Tobago’s colourful military history - where the French, Dutch, Swedish and British fought for the right to own the island - is reflected in its seven forts. Their strategic positions afford some of the best views, while the restored sites provide the sentiment of the battles of yesteryear.
Fort King George
Built in 1777, this site above Scarborough holds the record for the most traded landfall in the Caribbean, changing hands 31 times. It’s easy to understand why it was so greatly coveted. A lighthouse, officer’s mess and converted art gallery add to the panoramic views, of which sunsets are an absolute must.
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Near Roxborough, the fort is named after the wife of the estate owner and her resistance to slavery. Beautiful views of the Windward side of Tobago brings a serenity cognisant with Betsey’s wishes of abolition.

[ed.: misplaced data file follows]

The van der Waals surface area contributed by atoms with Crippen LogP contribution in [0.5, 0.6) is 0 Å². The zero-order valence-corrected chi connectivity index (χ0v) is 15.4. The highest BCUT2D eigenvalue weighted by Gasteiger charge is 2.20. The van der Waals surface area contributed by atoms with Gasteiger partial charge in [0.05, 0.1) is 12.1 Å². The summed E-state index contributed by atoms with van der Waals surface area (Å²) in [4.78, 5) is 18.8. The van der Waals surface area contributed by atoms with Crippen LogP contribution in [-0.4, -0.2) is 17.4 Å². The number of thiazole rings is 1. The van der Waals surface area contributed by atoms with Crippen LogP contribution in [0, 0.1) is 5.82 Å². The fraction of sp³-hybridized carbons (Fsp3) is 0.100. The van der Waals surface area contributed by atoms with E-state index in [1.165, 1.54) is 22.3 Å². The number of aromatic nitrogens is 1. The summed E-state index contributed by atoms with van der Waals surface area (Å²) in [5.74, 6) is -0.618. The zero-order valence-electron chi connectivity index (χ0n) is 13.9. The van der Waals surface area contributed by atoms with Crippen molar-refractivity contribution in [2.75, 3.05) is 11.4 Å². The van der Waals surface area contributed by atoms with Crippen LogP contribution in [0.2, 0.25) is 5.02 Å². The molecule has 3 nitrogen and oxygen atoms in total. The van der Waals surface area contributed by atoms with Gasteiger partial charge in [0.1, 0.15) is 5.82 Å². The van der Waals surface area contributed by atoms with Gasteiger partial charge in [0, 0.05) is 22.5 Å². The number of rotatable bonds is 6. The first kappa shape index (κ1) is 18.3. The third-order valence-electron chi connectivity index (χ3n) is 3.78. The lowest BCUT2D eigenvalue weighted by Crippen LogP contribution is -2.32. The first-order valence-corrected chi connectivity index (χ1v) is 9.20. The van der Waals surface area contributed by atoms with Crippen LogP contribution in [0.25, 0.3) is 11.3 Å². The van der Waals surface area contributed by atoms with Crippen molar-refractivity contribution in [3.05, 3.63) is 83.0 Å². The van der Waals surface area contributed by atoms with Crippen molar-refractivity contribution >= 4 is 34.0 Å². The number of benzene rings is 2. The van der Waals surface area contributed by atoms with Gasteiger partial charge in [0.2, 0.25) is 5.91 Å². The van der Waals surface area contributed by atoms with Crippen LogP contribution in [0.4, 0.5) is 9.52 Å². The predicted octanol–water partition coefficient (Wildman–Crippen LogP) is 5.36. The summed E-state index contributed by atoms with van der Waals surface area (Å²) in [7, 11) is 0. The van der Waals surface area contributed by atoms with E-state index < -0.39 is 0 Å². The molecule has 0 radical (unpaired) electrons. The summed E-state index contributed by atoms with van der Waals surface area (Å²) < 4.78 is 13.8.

The amazing views associated with Charlotteville, this small but beautifully landscaped site (it is not considered a fort in some circles) provides sight of three bays. Get the camera ready.....
Overlooking Grafton Beach, Bennet dates back to 1628 and given its strategic position at Black Rock, it probably saw the most battles of all the Tobago forts. The serenity of the gazebo and grounds belies its turbulent history.
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Across from Crown Point airport sits this minute oasis of calm, with lush vegetation between the old fort walls. It’s difficult to tell where the sea meets the sky, with the views from the cliff.
One of the larger forts, the manicured lawn lends itself to picnicking on the greens, that date back to 1770, with views of Plymouth and Great Courland Bay. The original limestone rock building is testament to the quality of its construction.
Jutting out from its location at Pinfold Bay, this small fort is picture perfect with its gazebo and white picket fence overlooking the endless ocean. Another site popular with picnickers, its myriad of trees provides a natural playground for children and adults.